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Most dimensionless numbers (at least the ones easily found) used for dimensional analysis are about fluid dynamics, or transport phenomena, convection and heat transfer - arguably also sort of fluid mechanics.

My understanding of dimensional analysis is the following: Derive dimensionless numbers from the description of a system, find the ones physically meaningful, and use them to compare different situations or to scale experiments.

Is this possible in other fields, like classical mechanics, and their engineering applications? Example: describe a horizontal beam by:

$$ X=\frac {\text{forces acting on the beam}} {\text{forces beam can withstand without plastic deformation}} $$

Both parts of the ratio being functions of shape, density, gravity, material constants etc.

My assumption is yes, it's possible, but most fields outside the sort-of fluid mechanics described above are easy enough to calculate without dimensional analysis.

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Dimensional analysis is arguably the most important technique in any physicist's bag of tricks. It is used regularly throughout physics. Variations of the principle are also used in mathematics, biology and probably in other fields as well.

Sticking to physics, here is an example from classical mechanics: derive Kepler's third law.

The independent variables for a planet are its mass $m$, its distance $r$ from the sun, its period $t$, and the force $F$ acting on it. All other variables, like the velocity or acceleration, are functions of those. The only dimensionless number we can construct from the variables is $$ \frac{F t^2}{m r} \,,$$ so this number must be the same for any planet in our solar system (assuming that there is some functional relation between the variables). We also have Newton's law of gravitation, $$ F = \frac{G m m_s}{r^2} \,. $$ Together, we see that $$ \frac{t^2}{r^3} = const \,. $$

most fields outside the sort-of fluid mechanics described above are easy enough to calculate without dimensional analysis.

I encourage you to pick up Polchinski's book on string theory and work through the first few chapters. Then review that statement.

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I use dimensional analysis regularly, but not often to derive equations. I find it most useful when I've been doing some algebra and ended up with some equation - I plug in the dimensions of the variables in the equation to check that the left and right sides agree. This is a quick crosscheck for my working. Agreement doesn't prove I got it right, but disagreement certainly means I've made a mistake somewhere.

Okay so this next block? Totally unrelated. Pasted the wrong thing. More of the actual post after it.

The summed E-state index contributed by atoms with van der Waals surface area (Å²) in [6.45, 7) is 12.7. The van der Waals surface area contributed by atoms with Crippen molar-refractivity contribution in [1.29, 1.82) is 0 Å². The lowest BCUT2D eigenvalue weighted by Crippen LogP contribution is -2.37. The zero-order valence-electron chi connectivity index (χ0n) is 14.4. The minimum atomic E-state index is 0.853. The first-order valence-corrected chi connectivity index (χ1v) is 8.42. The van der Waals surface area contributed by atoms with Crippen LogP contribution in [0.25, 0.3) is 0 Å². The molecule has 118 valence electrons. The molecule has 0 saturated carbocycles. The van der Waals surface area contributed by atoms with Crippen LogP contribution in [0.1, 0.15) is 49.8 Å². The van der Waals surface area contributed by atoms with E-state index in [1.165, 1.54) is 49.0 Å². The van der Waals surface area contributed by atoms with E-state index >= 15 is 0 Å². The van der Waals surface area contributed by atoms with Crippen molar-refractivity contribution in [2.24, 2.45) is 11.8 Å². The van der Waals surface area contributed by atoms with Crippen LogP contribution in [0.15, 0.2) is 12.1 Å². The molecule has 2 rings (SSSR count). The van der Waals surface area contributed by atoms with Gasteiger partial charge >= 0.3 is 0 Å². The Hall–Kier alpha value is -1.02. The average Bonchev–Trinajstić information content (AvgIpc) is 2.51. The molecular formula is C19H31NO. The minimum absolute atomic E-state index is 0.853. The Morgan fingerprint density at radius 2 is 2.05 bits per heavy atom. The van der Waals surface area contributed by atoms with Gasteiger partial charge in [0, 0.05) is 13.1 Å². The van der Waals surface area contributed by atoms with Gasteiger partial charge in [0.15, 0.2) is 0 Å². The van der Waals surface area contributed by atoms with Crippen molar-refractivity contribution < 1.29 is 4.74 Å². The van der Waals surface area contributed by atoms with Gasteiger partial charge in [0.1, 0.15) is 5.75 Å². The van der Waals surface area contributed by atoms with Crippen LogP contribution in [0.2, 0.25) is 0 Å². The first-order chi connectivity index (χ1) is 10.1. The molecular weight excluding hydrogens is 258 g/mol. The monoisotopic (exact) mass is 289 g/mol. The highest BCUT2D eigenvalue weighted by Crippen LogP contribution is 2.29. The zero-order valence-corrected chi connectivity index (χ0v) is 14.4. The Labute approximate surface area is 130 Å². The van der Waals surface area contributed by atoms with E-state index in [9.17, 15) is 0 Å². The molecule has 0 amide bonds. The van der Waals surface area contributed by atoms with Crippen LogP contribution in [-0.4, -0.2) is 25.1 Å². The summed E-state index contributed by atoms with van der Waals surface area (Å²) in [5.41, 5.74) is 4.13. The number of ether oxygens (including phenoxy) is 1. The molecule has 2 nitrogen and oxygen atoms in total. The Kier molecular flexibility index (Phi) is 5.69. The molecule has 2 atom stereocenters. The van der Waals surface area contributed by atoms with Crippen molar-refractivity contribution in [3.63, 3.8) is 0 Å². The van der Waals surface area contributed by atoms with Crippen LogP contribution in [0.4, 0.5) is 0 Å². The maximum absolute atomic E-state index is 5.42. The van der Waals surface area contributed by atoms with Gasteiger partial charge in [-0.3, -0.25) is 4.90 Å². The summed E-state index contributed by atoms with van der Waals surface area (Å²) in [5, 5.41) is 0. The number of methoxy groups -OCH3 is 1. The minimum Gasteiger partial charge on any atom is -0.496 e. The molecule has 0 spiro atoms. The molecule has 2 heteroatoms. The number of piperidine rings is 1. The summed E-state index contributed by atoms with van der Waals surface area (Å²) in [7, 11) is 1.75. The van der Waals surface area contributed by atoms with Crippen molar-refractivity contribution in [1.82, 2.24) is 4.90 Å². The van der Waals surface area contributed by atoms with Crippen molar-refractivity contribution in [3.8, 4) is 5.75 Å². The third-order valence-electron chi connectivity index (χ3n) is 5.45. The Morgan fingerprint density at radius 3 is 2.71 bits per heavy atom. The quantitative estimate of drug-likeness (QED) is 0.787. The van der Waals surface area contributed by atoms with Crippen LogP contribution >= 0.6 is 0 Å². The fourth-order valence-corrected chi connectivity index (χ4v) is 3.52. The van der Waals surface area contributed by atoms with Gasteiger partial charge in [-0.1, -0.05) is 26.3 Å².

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Particle physics uses dimensional analysis quite often, not only to derive and verify equations, but also to understand the physics behind many quantities that are not classical.

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Dimensional analysis and nondimensionalizing expressions are very often incredibly enlightening and are therefore tools that any physicist will and should probably use often.

Especially when taking the limit of some quantity being "small" or "big" in relation to another quantity, you want an unambiguous way to express those vague notions numerically. Dimensionless variables allow you to do that. And often enough removing dimensions will help you solve integrals or differential equations with less or no assumptions about the values of certain quantities. Checking results from some calculation is also an important use of dimensional analysis, though that isn't really necessary if you instead work with dimensionless variables in the first place.

Additionally, dimensionless quantities can make it more obvious what is going on physically. For example, in solid state physics it is often helpful to express wave vectors in units of $k_F$, the Fermi wave vector, or some other typical wave vector scale. In an end result or on a plot, it is then often easy to spot what happens at which values of the wavevector in relation to that typical scale.

It's definitely not the case that the calculations in all fields other than fluid mechanics are too easy for dimensionless numbers to be of value. Definitely not. It's a technique used everywhere. Solid state physics, astrophysics, particle physics, you name it. They all frequently make use of it.

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